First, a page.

While I’ve suggested in my remarks that Canada ‘finally got it right’ by formally recognizing Cold War casualties, in the interests of full disclosure, I’d also have to point out that getting government approval for the new ‘Cold War’ Book of Remembrance was not easy. Indeed, it would not have happened without the hard work and agitation of a few committed airmen, perhaps most importantly Syd Burrows, a former Sabre pilot. Syd made the creation of this tribute his personal quest, writing dozens (perhaps hundreds) of eloquent letters to Veterans Affairs and others and continuously promoting the idea that Canada was remiss in not formally recognizing those who died from service-related causes during the Cold War.
Syd’s efforts, complemented by diligent staff work by the Air Staff and many, many hours of discussion at Armed Forces Council and elsewhere finally led to an agreement within the Canadian Forces and then the Government that this project made sense. And so, as I noted a moment ago, the 7th Book of Remembrance finally came into being in 2005. While the project was a long time in gestation, the results are truly positive and I strongly believe this initiative – in concert with monuments raised by organizations such as ours – will ensure our war dead are never forgotten.
In closing, I would like to offer special thanks to three groups who are represented here today.
First, I would like to thank the Air Force, as represented by Colonel Mike Hood, for its excellent support. From accommodations at the Yukon Lodge, to the excellent dinner last evening, to coordinating the forthcoming fly-pasts, Mike, your support and that of MGen Duval in Winnipeg – who approved the flypasts – has been crucial …and we, your guests, very much appreciate your efforts.
The second group I would like to mention are those who are here to day representing the National Air Force Museum, namely Chris Colton and Bob Burke. It is a truly outstanding facility – despite the construction ongoing – and I highly encourage those who have not had the chance to visit to do so while you’re here.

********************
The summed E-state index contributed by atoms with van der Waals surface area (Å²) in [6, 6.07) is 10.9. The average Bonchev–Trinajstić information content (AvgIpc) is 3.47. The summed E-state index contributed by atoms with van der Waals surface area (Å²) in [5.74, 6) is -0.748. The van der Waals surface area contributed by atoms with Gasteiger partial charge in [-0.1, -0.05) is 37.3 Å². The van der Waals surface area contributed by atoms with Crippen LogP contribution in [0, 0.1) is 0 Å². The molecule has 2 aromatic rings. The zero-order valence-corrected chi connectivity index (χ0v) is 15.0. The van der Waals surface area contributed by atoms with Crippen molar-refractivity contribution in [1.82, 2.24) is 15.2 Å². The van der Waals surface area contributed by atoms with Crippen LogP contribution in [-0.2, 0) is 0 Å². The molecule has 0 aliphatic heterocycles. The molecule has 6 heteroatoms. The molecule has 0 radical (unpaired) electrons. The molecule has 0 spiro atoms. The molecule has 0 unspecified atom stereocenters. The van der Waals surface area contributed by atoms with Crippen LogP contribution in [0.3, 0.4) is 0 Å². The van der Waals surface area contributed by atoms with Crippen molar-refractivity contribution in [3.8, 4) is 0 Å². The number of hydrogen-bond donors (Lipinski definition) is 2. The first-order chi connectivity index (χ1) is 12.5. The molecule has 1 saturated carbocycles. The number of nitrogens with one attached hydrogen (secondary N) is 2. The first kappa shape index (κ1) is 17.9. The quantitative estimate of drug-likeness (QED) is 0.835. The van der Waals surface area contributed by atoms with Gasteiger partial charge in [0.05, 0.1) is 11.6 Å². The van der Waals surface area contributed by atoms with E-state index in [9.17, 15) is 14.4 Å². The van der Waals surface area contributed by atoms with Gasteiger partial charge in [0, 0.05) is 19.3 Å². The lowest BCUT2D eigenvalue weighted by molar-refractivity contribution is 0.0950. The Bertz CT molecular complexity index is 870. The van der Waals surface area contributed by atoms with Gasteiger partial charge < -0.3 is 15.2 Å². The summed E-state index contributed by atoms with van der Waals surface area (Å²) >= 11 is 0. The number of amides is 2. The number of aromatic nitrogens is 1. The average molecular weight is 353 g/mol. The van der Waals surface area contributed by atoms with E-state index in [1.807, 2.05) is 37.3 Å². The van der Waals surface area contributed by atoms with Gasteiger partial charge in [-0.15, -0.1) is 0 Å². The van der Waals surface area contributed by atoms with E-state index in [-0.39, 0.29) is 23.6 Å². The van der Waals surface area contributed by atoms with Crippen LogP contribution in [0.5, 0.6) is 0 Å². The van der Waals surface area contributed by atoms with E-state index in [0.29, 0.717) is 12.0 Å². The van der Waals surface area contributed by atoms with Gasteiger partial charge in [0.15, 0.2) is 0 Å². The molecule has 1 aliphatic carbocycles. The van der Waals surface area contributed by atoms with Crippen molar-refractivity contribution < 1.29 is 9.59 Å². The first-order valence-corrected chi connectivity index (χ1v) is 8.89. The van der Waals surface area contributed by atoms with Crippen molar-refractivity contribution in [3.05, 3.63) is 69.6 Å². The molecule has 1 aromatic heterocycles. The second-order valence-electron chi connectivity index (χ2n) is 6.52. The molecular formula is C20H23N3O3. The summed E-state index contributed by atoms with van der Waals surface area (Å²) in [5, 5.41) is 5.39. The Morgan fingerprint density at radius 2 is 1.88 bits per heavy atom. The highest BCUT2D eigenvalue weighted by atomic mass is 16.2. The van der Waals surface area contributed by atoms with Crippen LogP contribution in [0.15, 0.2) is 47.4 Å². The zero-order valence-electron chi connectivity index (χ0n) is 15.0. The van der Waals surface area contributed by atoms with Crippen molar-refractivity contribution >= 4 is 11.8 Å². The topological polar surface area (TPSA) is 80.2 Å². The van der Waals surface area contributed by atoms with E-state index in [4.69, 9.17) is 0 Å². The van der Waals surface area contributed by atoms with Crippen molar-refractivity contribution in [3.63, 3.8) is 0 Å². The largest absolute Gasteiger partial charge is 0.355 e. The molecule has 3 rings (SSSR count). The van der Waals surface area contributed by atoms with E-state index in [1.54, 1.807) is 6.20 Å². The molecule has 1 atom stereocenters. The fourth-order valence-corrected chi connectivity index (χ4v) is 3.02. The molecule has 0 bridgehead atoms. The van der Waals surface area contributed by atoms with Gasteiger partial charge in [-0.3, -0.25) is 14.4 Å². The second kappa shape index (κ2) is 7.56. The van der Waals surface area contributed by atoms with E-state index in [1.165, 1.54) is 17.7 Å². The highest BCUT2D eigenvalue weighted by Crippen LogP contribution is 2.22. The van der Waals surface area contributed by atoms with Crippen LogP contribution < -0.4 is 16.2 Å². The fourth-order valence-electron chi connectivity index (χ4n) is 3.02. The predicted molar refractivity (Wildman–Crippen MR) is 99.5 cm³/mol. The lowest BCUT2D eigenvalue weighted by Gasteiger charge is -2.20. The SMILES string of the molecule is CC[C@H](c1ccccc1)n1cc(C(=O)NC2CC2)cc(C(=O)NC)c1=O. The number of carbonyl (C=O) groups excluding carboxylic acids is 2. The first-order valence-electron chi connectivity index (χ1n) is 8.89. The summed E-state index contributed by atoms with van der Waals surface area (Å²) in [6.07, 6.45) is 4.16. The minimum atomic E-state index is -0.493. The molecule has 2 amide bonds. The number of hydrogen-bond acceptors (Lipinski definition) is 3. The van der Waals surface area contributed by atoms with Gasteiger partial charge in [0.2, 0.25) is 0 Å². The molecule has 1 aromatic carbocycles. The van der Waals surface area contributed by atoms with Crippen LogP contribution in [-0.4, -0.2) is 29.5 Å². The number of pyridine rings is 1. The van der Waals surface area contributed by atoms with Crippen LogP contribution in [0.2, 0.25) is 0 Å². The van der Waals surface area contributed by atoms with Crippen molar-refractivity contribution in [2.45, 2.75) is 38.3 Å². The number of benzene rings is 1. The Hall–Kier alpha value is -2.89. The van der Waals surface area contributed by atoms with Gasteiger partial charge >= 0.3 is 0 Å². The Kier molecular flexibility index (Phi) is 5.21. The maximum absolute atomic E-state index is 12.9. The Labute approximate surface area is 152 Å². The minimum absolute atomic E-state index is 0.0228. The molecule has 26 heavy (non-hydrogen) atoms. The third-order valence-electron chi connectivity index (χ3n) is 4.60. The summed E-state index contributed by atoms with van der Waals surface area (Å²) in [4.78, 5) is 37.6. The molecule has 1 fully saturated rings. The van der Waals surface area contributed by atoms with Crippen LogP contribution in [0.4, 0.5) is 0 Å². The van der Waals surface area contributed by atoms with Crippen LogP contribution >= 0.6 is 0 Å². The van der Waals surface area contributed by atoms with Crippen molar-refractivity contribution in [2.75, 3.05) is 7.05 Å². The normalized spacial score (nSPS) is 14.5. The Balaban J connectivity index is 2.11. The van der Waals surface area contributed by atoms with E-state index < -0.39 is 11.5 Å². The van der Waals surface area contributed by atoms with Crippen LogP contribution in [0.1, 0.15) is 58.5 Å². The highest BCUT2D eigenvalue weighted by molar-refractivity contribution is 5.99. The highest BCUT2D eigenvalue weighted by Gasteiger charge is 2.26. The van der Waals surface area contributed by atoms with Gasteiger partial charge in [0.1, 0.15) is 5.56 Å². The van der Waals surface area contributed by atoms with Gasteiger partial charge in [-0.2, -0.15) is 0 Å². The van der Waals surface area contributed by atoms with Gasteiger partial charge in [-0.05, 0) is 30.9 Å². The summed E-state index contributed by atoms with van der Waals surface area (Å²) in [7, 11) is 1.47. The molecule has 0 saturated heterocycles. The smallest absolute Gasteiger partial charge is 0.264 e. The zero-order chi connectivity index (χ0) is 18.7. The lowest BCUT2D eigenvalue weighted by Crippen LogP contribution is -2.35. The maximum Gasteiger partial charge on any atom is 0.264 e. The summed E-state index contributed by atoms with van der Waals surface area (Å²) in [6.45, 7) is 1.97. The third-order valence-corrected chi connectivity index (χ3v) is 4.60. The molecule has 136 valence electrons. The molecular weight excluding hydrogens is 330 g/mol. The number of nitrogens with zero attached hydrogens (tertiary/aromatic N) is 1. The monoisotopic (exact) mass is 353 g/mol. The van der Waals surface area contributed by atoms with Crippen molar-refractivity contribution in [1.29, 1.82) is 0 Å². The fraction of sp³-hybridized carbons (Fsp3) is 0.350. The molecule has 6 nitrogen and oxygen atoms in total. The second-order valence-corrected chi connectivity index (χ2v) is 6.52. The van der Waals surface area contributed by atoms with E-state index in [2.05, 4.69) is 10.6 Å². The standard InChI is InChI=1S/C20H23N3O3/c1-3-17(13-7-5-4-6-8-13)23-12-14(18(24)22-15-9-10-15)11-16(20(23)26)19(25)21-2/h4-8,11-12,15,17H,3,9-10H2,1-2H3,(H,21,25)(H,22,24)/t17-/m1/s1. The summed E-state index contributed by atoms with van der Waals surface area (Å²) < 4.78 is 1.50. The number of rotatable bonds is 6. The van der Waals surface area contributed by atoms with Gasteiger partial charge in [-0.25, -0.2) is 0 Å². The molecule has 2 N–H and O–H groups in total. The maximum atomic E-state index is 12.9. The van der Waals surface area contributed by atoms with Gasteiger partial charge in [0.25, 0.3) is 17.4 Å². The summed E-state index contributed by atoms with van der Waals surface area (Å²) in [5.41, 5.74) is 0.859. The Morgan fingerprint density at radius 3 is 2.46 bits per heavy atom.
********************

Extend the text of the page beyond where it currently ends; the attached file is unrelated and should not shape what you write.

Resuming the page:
And, finally, I would like to specifically thank our families – and particularly the families of those who lost their lives flying the CF-104. For those of us who were aviators, the loss of a squadron-mate was a painful experience. But, as Doug so eloquently stated in his remarks, each of us who served knew death might be “just a little slip away” and we accepted this as being part of our chosen profession. When someone died, we grieved but then recommitted ourselves to our efforts and (as we used to say) ‘got back in the saddle’ again a day or two later and took up the fray.
For our families, the situation was, of course, much more difficult and traumatic. Not only had a wife or girlfriend lost her mate, in most cases a young family had lost a father, parents lost a son and siblings lost a brother. In the case of families posted in Europe, their lives were immediately affected by the need to relocate back to Canada, leaving friends, schoolmates and other supporters behind to take up a new life somewhere back home.
While I’m not sure there is any other way in which the authorities of the day could have dealt with the situation, I simply want all family members present today to know that we very much appreciated your support – and, for those directly impacted by tragedy – that we thought often about you and commended you on the bravery and independence you exhibited as you picked up stakes, supported your children and made a new life for your families from the ashes of the one which had so tragically been taken away.
I think most of us here would acknowledge that you – and I speak of each and every family member here today plus those who are not – were very important in our lives and in the lives of the 37 brave pilots whose memories we honour today. And so, while we take this time to pay homage to them and to dedicate this beautiful memorial as a lasting tribute to our collective service flying a wonderful aircraft, I expect they would be the first to ask that we also keep you, our families, clearly in our hearts and minds as well. May this memorial serve as a clear reminder of your bravery and spirit as well.